The study he was referring to is just out in The New England Journal of Medicine here, and it’s a high-quality study that randomly assigned 731 men with localized prostate cancer either to surgery or to observation.

Dr. Philip Kantoff” (Courtesy of DFCI)

A decade later, the outcomes of the two groups were strikingly similar: In the prostate surgery group, 171 of 364 men, or 47 percent, died. In the observation group, 183 out of 367, or 49.9 percent, died. “Among men assigned to radical prostatectomy, 21 (5.8%) died from prostate cancer or treatment, as compared with 31 men (8.4%) assigned to observation,” the study reports. How can this be? Prostate cancer is often “indolent;” it can grow very slowly and pose little threat for a long time.

A bit more from Dr. Kantoff: “This is a very important study. It supports what we have known for some time, that there is a great deal of over-treatment of prostate cancer, particularly for men with low risk prostate cancer. More and more physicians and patients are adopting active surveillance as a viable option for men with low risk prostate cancer.” Continue reading

A Prostate Screening Picture Worth A Thousand Words

Prostate cancer early detection

The Max Planck Institute for Human Development has just kindly given us permission to post this excellent chart depicting the effects of prostate screening on men over 50. It goes with this post from yesterday — Analyzing those widespread feelings of ‘Hands off my PSA test‘ — and illustrates the reasoning behind recent recommendations against routine prostate screening for healthy men.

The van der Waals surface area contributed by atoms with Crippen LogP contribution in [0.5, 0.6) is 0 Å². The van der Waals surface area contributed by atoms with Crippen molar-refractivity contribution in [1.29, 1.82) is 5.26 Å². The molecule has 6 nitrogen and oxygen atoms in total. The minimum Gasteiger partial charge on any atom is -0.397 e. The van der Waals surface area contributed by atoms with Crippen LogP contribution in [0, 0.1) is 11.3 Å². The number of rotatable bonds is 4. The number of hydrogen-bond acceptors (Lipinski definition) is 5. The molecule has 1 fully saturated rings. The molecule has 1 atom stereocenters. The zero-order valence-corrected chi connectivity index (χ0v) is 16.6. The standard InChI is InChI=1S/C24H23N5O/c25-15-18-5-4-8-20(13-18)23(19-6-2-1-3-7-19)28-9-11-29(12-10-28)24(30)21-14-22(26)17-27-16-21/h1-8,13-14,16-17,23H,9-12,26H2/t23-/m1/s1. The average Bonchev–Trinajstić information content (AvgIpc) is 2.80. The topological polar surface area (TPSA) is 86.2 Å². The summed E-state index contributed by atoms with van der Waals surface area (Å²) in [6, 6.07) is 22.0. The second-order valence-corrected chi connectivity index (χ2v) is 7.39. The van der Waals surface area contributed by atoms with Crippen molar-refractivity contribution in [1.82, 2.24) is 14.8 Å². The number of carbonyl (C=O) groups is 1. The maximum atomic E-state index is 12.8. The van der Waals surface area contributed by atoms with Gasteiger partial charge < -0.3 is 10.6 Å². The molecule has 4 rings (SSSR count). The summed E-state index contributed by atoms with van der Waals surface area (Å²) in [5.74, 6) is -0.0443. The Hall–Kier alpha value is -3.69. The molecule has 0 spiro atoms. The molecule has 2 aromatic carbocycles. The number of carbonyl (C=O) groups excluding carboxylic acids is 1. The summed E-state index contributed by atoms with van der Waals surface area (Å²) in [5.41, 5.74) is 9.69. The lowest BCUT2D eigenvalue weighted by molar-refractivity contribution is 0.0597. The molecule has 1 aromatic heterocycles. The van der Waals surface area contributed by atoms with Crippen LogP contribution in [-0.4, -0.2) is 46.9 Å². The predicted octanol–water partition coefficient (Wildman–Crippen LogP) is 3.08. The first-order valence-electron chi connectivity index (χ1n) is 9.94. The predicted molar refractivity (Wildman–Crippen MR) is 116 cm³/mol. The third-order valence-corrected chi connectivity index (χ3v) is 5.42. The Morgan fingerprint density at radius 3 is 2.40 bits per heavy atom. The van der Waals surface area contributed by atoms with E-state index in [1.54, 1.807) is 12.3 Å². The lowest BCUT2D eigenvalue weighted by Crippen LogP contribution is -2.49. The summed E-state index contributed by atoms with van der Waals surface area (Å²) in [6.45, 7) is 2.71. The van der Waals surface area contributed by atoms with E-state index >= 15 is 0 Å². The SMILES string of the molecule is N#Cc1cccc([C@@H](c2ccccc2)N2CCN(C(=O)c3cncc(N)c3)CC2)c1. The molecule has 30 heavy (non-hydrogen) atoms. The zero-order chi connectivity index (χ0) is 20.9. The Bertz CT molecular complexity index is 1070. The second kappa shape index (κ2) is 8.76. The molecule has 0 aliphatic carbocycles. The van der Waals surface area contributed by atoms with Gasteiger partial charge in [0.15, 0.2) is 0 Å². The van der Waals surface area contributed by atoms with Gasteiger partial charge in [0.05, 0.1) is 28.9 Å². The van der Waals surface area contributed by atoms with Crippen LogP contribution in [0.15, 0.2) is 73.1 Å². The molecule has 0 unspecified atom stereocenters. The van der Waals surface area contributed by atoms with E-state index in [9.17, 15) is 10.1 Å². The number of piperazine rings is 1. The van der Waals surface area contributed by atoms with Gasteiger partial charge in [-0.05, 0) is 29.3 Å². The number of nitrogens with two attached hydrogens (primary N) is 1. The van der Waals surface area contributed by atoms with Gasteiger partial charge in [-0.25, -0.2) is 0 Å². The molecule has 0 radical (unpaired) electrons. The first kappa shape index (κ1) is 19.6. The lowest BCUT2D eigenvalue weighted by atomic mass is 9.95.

I love the feeling of dawning clarity as my eye passes slowly over the data and the point comes across: Hmmm, 1,000 men in each group. With prostate screening, the same number of men die of prostate cancer as without screening (red circles with a P inside). But with screening, a couple of hundred get “false positives” that worry them but turn out okay. And 20 are treated unnecessarily for prostate cancer, with all the downsides of the treatment, to no benefit (blue circles with an X inside). Okay, I think I get it now…

A couple of points from the folks at the Max Planck Institute: Continue reading

Harvard Med School Class of ’14 Wets Its Pants (In Video Parody)